Now Popular Films, in alliance with Coverage, Ink, is now offering screenplay consulting services. I know of no other real, working production company that offers this. That means that anybody can now get the awesome consulting power of these smart execs behind their script. And unlike many consultants, these guys are actually on the front lines, working in the biz. Furthermore, Tim was my teacher in the UCLA Professional Program in Screenwriting, and I can attest to his top-notch story savvy. Simply put: you don’t get much better than these guys.

Unlike most other consultants, if Popular Films analyzes your script, they will actually meet with you in person (or by phone if you’re not in LA) for a 90-minute in-depth meeting about your script. For more info on this cool new service, click HERE


Jim Cirile: Tell me a little bit about each of you and how you got into the business.

Sean Sorensen: Ever since I saw Star Wars, I was hooked on movies. That was a galvanizing moment for me. I was only 4 or 5, but I knew I was going to be in the movie business. At first I thought I was going to be an actor, but ultimately I found my niche in producing and crafting stories. I have a pretty good eye for what makes a movie. My big break was when I got the rights to the Sealand project and then sold it to Warner Bros. I wrote the script and I’m executive producing the movie with Nick Wechsler (Drugstore Cowboy, Requiem for a Dream, The Fountain.)

Tim Albaugh: I was on track to be an entertainment attorney in the Bay Area, putting together limited partnerships for independent films. My last quarter as an undergrad before I was going off to law school, I took a screenwriting class. I enjoyed it and wrote a script that won a major competition, wound up going to grad school at UCLA instead, and then wrote a script there that got me an agent, and that was also the first script I had produced (Do Me a Favor).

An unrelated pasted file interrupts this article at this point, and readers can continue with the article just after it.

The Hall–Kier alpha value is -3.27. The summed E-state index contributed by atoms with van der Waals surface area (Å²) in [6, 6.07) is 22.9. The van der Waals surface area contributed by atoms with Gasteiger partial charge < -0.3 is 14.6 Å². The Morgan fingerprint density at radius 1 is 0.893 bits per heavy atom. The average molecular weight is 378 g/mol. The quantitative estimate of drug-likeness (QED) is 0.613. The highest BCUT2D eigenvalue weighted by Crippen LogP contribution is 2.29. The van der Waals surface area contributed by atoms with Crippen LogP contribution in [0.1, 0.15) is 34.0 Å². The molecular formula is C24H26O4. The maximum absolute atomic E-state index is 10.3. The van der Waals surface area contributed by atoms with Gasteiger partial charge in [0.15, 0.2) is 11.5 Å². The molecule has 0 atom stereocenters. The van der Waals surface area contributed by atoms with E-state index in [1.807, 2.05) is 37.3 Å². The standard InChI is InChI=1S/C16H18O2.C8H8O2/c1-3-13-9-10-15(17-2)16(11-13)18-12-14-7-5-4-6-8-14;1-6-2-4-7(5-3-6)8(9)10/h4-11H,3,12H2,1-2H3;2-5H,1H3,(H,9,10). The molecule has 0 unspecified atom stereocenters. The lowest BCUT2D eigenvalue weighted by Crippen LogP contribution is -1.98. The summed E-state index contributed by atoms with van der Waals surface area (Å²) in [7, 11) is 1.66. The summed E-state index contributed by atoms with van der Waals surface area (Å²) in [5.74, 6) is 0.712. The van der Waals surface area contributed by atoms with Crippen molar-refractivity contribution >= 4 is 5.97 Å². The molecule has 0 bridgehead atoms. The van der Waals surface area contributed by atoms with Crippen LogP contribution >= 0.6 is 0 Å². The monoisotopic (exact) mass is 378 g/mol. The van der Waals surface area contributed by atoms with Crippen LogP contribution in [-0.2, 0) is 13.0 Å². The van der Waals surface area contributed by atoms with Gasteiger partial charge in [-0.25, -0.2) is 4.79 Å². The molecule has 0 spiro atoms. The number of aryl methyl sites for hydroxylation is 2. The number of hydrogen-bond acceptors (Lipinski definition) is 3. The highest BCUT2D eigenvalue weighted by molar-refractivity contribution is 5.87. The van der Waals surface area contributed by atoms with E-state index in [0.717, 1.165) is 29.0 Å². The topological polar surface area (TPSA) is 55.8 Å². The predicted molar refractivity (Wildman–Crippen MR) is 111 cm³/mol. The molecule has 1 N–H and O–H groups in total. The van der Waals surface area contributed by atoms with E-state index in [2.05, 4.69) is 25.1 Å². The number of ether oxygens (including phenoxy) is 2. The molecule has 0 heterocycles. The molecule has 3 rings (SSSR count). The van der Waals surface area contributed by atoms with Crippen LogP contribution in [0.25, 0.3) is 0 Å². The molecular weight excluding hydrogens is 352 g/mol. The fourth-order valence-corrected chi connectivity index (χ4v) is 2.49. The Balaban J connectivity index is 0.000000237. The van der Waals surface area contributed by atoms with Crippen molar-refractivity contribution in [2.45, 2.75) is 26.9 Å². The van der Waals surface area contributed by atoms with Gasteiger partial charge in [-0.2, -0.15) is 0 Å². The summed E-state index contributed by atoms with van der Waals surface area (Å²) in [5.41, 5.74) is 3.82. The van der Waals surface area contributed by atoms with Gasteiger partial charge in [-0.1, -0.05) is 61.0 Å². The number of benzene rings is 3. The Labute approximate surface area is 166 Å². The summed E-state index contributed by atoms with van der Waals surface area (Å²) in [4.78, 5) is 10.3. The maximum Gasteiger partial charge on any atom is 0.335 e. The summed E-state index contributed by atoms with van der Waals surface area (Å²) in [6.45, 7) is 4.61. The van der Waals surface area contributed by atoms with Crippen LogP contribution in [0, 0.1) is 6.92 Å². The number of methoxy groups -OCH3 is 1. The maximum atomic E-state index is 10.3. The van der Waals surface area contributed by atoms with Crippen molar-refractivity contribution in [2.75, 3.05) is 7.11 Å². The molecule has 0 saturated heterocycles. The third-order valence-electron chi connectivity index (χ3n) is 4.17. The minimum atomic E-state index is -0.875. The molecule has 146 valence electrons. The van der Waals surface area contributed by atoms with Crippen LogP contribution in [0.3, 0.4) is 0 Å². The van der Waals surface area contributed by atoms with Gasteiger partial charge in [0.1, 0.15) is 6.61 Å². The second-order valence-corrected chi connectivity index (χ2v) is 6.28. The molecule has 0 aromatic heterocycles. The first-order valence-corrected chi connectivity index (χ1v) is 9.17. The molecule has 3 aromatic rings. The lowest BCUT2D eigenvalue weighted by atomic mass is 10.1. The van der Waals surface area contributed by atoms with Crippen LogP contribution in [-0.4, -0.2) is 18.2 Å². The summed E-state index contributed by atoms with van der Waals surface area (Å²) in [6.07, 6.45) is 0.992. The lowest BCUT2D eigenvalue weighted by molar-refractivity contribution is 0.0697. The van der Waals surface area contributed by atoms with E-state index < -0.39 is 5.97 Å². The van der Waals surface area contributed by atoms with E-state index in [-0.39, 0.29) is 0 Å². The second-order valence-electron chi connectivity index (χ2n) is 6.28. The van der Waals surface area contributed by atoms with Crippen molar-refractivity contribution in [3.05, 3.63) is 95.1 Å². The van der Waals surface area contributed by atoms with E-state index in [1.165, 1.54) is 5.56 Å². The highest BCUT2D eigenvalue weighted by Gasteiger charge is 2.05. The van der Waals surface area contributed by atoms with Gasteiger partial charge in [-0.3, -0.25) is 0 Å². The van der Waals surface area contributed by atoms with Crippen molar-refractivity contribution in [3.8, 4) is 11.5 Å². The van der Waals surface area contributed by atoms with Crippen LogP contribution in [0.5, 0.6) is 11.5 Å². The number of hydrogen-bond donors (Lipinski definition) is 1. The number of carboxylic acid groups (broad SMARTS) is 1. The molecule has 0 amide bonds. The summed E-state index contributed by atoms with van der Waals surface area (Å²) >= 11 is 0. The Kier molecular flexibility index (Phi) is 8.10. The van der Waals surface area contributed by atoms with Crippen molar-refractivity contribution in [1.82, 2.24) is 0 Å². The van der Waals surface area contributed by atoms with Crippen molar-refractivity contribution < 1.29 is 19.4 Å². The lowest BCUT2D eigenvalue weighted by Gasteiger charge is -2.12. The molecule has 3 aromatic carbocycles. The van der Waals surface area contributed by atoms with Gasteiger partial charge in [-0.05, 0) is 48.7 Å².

JC: Your folks must have been ready to strangle you—abandoning a lucrative career for one of likely destitution and poverty.

TA: (laughs) No, my mom is okay with it as long as I’m not doing drugs.

JC: So, how did you guys hook up?

SS: Well, you know, they have those ads in the back of LA Weekly…

(everyone laughs)

TA: Actually, I met Sean much like how I met you, Jim—Sean was in one of my (UCLA) Professional Program classes. I found him to be a good writer and very entertaining. I gave him notes on one of his scripts, and we talked about our situation. He brought one thing to the table, and I brought another thing; we decided to sit at the table together.

JC: Was Sealand the first project you guys had collaborated on?

TA: Sean had sold the pitch. He wrote the script, and we worked together on fine tuning it. I was there to give him guidance and notes and input.

JC: Whose idea was it to form Popular Films?

TA: Sean had already started the company, and then I came on board. Our roles are that Sean has nurtured the majority of the contacts on the business side, and I’ve nurtured the contacts on the creative side. I have constant access to new material, so my role is to find stuff and develop it, and Sean’s role is also to develop and then get it out there.

JC: And you both write.

TA: Yeah. Sean just finished an assignment for a company (Whiteout for Hudson River Entertainment).

SS: Producing is definitely what Popular Films is about, but I’m still out there as a writer.

TA: The ultimate goal of the company is to be a strong production company, a real force in town.

SS: Popular Films is a production company where we develop scripts in-house then set them up at studios or with independent financiers.